Bendix shows North American air discs

Bendix Commercial Vehicle Systems will introduce an air disc brake for the North American market in the fourth quarter of 2002.

The new system known as the ADB 225 is a major change from air disc brakes already in use in Europe, weighing 30 pounds less per wheel than its European counterpart. The weight reduction comes from eliminating component mass associated with compounding, a European brake standard that mandates separate systems to apply the service brakes and the emergency brake. Compounding is not required in North America, allowing Bendix to reduce total system weight.

Air disc brakes have improved dramatically from earlier versions where weight, cost, and system balance issues made them less than attractive to fleets, says Ron Bailey, Bendix technical sales manager. Most important, however, is improved performance. Compared to conventional S-cam drum brakes, air disc brakes offer a 26% shorter stopping distance and exceed the federal standards for stopping a 10-wheel tractor by 39%, he says.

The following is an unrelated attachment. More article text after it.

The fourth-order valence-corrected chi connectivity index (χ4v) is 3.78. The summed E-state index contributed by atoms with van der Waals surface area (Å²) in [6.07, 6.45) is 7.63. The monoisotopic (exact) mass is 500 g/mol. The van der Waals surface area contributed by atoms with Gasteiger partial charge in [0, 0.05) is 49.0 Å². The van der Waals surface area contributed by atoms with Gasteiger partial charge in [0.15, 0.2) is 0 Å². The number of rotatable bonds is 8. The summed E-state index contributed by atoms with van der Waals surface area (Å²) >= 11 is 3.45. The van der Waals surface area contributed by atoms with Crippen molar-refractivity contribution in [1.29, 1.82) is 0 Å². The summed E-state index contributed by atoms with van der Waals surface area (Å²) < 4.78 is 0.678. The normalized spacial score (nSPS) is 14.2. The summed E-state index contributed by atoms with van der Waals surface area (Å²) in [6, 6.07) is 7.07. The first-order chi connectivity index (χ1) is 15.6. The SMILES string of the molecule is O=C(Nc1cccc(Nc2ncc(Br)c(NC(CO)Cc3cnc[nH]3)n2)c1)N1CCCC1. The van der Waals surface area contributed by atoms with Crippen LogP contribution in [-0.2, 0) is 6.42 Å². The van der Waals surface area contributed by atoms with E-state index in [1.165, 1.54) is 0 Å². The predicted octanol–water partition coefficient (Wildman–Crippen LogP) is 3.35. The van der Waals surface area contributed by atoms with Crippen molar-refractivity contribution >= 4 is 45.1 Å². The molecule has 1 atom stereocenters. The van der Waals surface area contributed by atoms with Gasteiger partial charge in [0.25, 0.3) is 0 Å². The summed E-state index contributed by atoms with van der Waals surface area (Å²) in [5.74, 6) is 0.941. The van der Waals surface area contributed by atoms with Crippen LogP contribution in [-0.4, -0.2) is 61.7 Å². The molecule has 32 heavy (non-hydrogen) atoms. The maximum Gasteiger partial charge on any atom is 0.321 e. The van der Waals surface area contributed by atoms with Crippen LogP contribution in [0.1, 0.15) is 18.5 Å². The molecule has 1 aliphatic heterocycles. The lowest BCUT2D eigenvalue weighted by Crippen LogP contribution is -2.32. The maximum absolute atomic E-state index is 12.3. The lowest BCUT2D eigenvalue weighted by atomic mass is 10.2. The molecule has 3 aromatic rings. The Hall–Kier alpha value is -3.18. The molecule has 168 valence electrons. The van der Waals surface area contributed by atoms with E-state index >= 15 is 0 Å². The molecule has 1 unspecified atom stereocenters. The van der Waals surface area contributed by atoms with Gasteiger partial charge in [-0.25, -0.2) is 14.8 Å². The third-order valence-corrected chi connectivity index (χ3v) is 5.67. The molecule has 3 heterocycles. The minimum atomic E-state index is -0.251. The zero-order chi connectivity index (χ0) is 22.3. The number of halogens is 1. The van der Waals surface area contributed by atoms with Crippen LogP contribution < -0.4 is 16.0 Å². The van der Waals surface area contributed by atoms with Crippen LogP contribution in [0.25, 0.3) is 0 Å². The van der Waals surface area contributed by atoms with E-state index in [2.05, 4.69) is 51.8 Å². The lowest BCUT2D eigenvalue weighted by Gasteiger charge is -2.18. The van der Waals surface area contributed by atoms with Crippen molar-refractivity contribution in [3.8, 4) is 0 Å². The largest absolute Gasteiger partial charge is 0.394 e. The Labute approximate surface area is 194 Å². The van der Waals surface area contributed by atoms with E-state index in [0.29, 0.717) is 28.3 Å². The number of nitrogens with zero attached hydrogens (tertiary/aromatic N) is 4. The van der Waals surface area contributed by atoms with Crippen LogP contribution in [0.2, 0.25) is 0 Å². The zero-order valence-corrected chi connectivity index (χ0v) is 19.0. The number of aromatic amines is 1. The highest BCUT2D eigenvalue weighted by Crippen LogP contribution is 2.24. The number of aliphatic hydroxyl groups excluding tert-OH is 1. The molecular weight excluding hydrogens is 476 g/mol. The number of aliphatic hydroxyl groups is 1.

Tests of the air disc brake system were performed in October 2001 on a stretch of I-70 just below the Eisenhower Tunnel west of Denver. The test course used eight miles of 7% downgrade. In tests of brake fade during prolonged used, the disc brakes required only 4% additional air pressure to maintain braking performance as brake temperature rose compared to 25% more pressure required for drum brakes.

The ADB 225 system is designed for use with 22.5-inch wheels. It is compatible for use in combinations with drum brakes and works with ABS.

At present, Bendix air disc brakes are manufactured in Europe through a relationship with Knorr-Bremese, parent company of Bendix. The company is investigating options for manufacturing the systems in North America.

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